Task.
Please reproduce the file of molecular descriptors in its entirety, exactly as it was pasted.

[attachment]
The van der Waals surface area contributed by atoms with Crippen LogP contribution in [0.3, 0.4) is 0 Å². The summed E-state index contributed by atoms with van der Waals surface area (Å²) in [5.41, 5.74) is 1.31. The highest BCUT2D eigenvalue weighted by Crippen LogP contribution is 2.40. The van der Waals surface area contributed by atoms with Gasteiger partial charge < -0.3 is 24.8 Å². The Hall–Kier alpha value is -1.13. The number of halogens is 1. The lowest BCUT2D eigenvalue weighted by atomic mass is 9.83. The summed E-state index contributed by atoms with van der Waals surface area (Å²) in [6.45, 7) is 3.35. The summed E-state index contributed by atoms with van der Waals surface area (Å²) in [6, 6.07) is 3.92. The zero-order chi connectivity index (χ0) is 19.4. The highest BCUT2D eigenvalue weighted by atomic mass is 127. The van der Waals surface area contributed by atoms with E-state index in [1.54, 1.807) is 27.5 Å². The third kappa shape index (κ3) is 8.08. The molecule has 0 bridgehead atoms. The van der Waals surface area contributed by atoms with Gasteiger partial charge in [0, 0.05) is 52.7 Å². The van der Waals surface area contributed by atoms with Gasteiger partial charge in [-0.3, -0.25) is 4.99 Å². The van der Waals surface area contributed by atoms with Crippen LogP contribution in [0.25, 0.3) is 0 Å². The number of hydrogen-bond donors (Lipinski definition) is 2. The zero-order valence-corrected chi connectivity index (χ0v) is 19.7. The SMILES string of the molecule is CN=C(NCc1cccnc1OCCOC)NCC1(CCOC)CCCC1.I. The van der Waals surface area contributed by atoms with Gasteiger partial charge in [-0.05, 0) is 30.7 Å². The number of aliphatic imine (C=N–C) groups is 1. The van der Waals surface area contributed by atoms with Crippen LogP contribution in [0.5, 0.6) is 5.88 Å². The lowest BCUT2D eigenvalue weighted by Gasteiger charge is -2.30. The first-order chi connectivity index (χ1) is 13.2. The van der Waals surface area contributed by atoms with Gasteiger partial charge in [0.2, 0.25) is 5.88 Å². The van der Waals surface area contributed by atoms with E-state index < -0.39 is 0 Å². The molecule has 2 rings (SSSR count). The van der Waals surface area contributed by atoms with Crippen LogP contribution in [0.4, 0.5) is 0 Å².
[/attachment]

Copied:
The van der Waals surface area contributed by atoms with Crippen LogP contribution in [0.3, 0.4) is 0 Å². The summed E-state index contributed by atoms with van der Waals surface area (Å²) in [5.41, 5.74) is 1.31. The highest BCUT2D eigenvalue weighted by Crippen LogP contribution is 2.40. The van der Waals surface area contributed by atoms with Gasteiger partial charge < -0.3 is 24.8 Å². The Hall–Kier alpha value is -1.13. The number of halogens is 1. The lowest BCUT2D eigenvalue weighted by atomic mass is 9.83. The summed E-state index contributed by atoms with van der Waals surface area (Å²) in [6.45, 7) is 3.35. The summed E-state index contributed by atoms with van der Waals surface area (Å²) in [6, 6.07) is 3.92. The zero-order chi connectivity index (χ0) is 19.4. The highest BCUT2D eigenvalue weighted by atomic mass is 127. The van der Waals surface area contributed by atoms with E-state index in [1.54, 1.807) is 27.5 Å². The third kappa shape index (κ3) is 8.08. The molecule has 0 bridgehead atoms. The van der Waals surface area contributed by atoms with Gasteiger partial charge in [0, 0.05) is 52.7 Å². The van der Waals surface area contributed by atoms with Gasteiger partial charge in [-0.3, -0.25) is 4.99 Å². The van der Waals surface area contributed by atoms with Crippen LogP contribution in [0.25, 0.3) is 0 Å². The number of hydrogen-bond donors (Lipinski definition) is 2. The zero-order valence-corrected chi connectivity index (χ0v) is 19.7. The SMILES string of the molecule is CN=C(NCc1cccnc1OCCOC)NCC1(CCOC)CCCC1.I. The van der Waals surface area contributed by atoms with Gasteiger partial charge in [-0.05, 0) is 30.7 Å². The number of aliphatic imine (C=N–C) groups is 1. The van der Waals surface area contributed by atoms with Crippen LogP contribution in [0.5, 0.6) is 5.88 Å². The lowest BCUT2D eigenvalue weighted by Gasteiger charge is -2.30. The first-order chi connectivity index (χ1) is 13.2. The van der Waals surface area contributed by atoms with Gasteiger partial charge in [0.2, 0.25) is 5.88 Å². The van der Waals surface area contributed by atoms with E-state index < -0.39 is 0 Å². The molecule has 2 rings (SSSR count). The van der Waals surface area contributed by atoms with Crippen LogP contribution in [0.4, 0.5) is 0 Å².